I hope you are having a fantastic day! A few weeks ago, I launched a “Get Serious” Campaign that can apply to any aspect of your life–nutrition, exercise, personal development, career, etc. I received many positive comments on the call-to-action and lots of questions via Facebook on what you commit to getting ‘Serious’ about. Thank you for all the great input. Let’s keep the momentum going!

Many readers asked, “What do I eat?” as part of a regular nutrition plan. Well, with the “Get Serious” campaign, I’ll share exactly what I have been eating for the past 4 weeks including what I eat before and after my workouts. Click on the video below to see my routine:


With springtime in the air and summer right around the corner, be sure to prioritize your health and fitness – and spend some time outside to enjoy the beautiful weather! Remember, your physical energy is one of the most precious resources you have and training and conditioning play a pivotal role in your overall health, happiness, and success.

Train hard.
Eat right.
Live inspired.

Time to Get Serious!

Many blessings.


Top Stretches Done In Your Office

If you are like most of the population, you spend the majority of your time sitting. Either sitting at work in front of a computer, sitting for dinner, or sitting and hanging out with friends. I’m here to say that sitting is horrible! Here are some top exercises you should be doing to help relieve some of the common issues associated with poor posture and prolonged sitting.


About Doug
Doug currently works at Fitness Quest 10 as a personal trainer, strength coach, and Operations Director for Todd Durkin Enterprises (TDE). He is also the strength coach for Alliance MMA in Chula Vista, CA. He earned a B.S. in Exercise Science with a minor in Business Management from Westfield State University and completed some graduate work in Biomechanics at SDSU. Certifications and specialties include the ACE Personal Trainer Certification, NSCA-CSCS Certification, TRX instructor training, EFI Gravity instructor training, LIFT Sandbag Certification, Spinning certification, FMS training, and CPR/AED instructor status. He has appeared in multiple fitness videos, manuals and magazines; produced his own 2-DVD Set on strength & conditioning for combat athletes, completed a MMA Conditioning Coach certification program, and has competed in multiple grappling tournaments.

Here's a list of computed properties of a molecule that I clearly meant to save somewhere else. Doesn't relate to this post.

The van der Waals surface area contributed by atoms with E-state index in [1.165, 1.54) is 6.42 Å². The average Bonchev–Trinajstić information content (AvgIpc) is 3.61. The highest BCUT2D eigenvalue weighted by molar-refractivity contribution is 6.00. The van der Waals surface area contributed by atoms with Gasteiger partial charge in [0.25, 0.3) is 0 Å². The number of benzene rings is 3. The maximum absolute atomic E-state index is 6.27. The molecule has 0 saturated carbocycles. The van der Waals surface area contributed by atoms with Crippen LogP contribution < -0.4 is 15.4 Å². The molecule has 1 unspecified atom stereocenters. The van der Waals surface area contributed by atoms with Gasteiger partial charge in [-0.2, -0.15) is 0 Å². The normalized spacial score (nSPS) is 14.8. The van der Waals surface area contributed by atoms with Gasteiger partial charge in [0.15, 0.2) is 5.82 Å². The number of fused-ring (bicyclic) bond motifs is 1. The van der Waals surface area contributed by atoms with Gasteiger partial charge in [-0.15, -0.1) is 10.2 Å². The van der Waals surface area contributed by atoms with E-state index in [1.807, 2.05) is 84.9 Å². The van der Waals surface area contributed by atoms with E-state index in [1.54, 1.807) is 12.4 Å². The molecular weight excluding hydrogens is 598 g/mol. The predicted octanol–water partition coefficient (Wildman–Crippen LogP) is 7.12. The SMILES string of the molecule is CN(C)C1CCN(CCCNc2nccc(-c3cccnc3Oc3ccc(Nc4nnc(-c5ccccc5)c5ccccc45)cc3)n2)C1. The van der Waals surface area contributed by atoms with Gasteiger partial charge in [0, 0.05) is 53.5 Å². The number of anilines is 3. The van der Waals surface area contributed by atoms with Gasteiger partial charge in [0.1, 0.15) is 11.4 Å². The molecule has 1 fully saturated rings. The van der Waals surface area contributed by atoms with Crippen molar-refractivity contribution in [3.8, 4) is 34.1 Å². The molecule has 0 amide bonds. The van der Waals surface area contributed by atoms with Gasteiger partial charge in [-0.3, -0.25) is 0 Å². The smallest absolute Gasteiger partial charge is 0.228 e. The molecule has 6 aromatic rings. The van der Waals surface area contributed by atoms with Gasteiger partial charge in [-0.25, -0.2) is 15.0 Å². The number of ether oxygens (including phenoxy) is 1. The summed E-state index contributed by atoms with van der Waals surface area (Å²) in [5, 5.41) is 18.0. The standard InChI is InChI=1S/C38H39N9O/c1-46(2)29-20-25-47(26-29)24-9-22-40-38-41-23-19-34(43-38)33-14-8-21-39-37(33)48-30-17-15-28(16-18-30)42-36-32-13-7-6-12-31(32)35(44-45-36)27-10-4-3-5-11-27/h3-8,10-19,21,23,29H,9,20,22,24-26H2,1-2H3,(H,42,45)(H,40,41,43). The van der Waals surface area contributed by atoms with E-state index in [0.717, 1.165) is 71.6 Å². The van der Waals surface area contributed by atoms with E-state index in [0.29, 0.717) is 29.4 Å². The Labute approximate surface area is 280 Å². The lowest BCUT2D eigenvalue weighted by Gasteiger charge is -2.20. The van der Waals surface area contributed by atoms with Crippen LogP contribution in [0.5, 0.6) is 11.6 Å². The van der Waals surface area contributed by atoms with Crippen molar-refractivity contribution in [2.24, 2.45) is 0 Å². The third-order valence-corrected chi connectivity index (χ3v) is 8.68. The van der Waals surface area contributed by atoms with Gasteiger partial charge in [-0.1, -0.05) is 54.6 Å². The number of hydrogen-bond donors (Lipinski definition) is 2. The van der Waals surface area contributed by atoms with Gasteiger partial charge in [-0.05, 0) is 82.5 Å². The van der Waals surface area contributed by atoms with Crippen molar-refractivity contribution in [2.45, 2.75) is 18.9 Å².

5 Moves MMA Athletes Should Be Doing

I really enjoy developing programs and circuits for my clients and athletes. Over the years, I’ve incorporated every tool you can imagine – dumbbells, barbells, tires, sleds, prowler, TRX, Ultimate Sandbags, Kamagon Ball, Home Depot hardware section creations, and many more.

The more experience and knowledge I acquire, the more I am starting to conform to the “less is more” theory. While I love experimenting and trying knew methods and tools, when it comes to the movements specifically; there are some essential exercises that I will always incorporate into my fighter programs. The variations will change up a bit depending on where we are at in the program, but you will always find them in there.

This is not an exclusive list. I took some liberties with the article and made my choices broad terms. I did pick one of my favorite exercises for each movement I selected though.

Here are my current ‘top 5’.

1. Hip Dominant

My choice: Kettlebell Swing

For lower body training, it is crucial to include hip dominant strength work. The hips are one of the most important areas of the body to train. I love training hip extension with sandbag cleans, tire flips, barbell deadlifts, and kettlebell swings. I realize these exercises will focus on a different fitness component; deadlifts for strength, cleans for power, and bell swings for power endurance. For this reason, I include them all into a full program. Since “power endurance” is critical for MMA, I really like the swing for this category.

2.  Upper Body Push

My choice: Pushups With Sit-Through